except for the first element, which is supposed to have no operation, but I gave it an Operation.SUBSTITUTED
And this is probably the problem, since that operation subtracts 1 from i and j, which means when matrix is dealt with, i and j both get set to -1, which will be out of range.
Perhaps you should be using None instead of Substituted for the ...
Ahh I figured it out!
Instead of using ~/pset1/hello/ $
go back to just the directory pset by using change directory
~/pset1/hello/ $ cd ~/pset1/
then add your ls command
~/pset1/ $ ls
~/pset1/ $ clang hello.c
adds the machine code to your directory and then you can execute!
My only questions now is about the hello/ . ...
passengers is a list of Passenger objects, therefore print(self.passengers) is printing a list of Passenger objects. This print(self.passengers.flight_id) would fail because self.passengers is a list and the list has no flight_id attribute. Program needs to iterate through passengers list to get the attributes (e.g. flight_id, name) of each Passenger object.
It's because when you run an SQL query with execute(), all the affected records in the database are returned to you, in an array of dictionaries. So you want the first dictionary in that list. But if you gave for example a query that returns all users whose name starts with an S, you might want to use the whole array. Hope that helps.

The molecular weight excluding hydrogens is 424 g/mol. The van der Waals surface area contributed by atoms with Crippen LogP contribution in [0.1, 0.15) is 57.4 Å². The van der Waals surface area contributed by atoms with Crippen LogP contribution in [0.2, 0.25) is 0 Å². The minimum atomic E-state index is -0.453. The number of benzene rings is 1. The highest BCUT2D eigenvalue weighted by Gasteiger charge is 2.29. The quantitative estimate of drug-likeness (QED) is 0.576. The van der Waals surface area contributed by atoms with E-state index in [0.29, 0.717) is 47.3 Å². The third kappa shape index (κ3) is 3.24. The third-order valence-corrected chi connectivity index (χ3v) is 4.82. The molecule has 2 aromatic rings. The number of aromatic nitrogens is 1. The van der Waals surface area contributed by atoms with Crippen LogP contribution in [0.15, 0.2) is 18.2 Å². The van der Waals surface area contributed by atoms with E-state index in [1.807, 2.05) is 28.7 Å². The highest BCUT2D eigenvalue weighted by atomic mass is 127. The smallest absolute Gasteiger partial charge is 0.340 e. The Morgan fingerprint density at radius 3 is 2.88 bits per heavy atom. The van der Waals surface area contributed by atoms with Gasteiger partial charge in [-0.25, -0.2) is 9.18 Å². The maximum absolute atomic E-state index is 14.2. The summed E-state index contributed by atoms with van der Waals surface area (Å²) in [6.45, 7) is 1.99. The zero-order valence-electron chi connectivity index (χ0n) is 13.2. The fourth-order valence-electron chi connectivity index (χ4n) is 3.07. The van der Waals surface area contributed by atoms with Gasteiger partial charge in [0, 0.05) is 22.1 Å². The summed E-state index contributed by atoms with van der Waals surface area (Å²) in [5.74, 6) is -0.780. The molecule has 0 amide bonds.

Also from the doc on ...
Some of the "Shorts" in Week 0 and Week 1 dip a little into this (not much!) but they do provide a little insight into where you can go and do further research to find out the answers you may be looking for. Particularly, you can view the manual pages for whatever you are looking for in c. For example if you want to see the man page for the function printf, ...
I am confused as to why these are both called n. As a result, the line of the search function
Why are they both n?
Well, they could have been called anything he wanted. This was just for demonstration purposes (no time to think about names).
aren't these two n's two different things?
Yes, they are different variables. And what he's basically doing here is ...
It's common to use the variable n when we are talking about numbers.
That example also help you to realize that even when those data are receiving the same variable name, they won't collide because they have different scopes (you have to check inside the ptr node to compare if the value n inside it is equal to the value n in main.